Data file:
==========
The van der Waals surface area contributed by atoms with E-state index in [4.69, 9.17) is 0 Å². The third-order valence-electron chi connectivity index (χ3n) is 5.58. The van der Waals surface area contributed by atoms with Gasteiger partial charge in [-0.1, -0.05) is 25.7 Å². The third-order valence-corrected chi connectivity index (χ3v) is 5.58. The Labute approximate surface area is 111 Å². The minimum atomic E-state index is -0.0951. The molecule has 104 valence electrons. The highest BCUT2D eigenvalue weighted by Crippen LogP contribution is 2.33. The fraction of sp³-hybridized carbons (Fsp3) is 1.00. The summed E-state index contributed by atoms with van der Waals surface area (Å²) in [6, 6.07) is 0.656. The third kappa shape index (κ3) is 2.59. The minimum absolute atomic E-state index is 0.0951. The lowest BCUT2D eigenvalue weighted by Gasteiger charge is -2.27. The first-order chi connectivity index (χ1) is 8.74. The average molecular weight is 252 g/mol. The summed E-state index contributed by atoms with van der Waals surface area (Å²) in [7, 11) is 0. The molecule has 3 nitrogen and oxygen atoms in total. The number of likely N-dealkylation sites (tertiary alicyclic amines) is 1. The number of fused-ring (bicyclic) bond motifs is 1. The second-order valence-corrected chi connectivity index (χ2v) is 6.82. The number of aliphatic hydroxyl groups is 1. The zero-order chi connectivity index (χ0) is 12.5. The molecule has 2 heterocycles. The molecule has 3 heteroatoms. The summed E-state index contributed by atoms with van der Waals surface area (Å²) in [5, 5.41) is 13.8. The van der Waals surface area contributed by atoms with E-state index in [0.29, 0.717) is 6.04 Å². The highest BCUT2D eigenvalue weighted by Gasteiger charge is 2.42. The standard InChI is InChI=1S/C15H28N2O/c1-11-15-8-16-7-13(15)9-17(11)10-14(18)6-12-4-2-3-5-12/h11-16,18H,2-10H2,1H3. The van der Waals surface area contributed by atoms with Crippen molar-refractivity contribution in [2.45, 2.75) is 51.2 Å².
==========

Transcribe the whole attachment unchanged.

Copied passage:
The van der Waals surface area contributed by atoms with E-state index in [4.69, 9.17) is 0 Å². The third-order valence-electron chi connectivity index (χ3n) is 5.58. The van der Waals surface area contributed by atoms with Gasteiger partial charge in [-0.1, -0.05) is 25.7 Å². The third-order valence-corrected chi connectivity index (χ3v) is 5.58. The Labute approximate surface area is 111 Å². The minimum atomic E-state index is -0.0951. The molecule has 104 valence electrons. The highest BCUT2D eigenvalue weighted by Crippen LogP contribution is 2.33. The fraction of sp³-hybridized carbons (Fsp3) is 1.00. The summed E-state index contributed by atoms with van der Waals surface area (Å²) in [6, 6.07) is 0.656. The third kappa shape index (κ3) is 2.59. The minimum absolute atomic E-state index is 0.0951. The lowest BCUT2D eigenvalue weighted by Gasteiger charge is -2.27. The first-order chi connectivity index (χ1) is 8.74. The average molecular weight is 252 g/mol. The summed E-state index contributed by atoms with van der Waals surface area (Å²) in [7, 11) is 0. The molecule has 3 nitrogen and oxygen atoms in total. The number of likely N-dealkylation sites (tertiary alicyclic amines) is 1. The number of fused-ring (bicyclic) bond motifs is 1. The second-order valence-corrected chi connectivity index (χ2v) is 6.82. The number of aliphatic hydroxyl groups is 1. The zero-order chi connectivity index (χ0) is 12.5. The molecule has 2 heterocycles. The molecule has 3 heteroatoms. The summed E-state index contributed by atoms with van der Waals surface area (Å²) in [5, 5.41) is 13.8. The van der Waals surface area contributed by atoms with E-state index in [0.29, 0.717) is 6.04 Å². The highest BCUT2D eigenvalue weighted by Gasteiger charge is 2.42. The standard InChI is InChI=1S/C15H28N2O/c1-11-15-8-16-7-13(15)9-17(11)10-14(18)6-12-4-2-3-5-12/h11-16,18H,2-10H2,1H3. The van der Waals surface area contributed by atoms with Crippen molar-refractivity contribution in [2.45, 2.75) is 51.2 Å².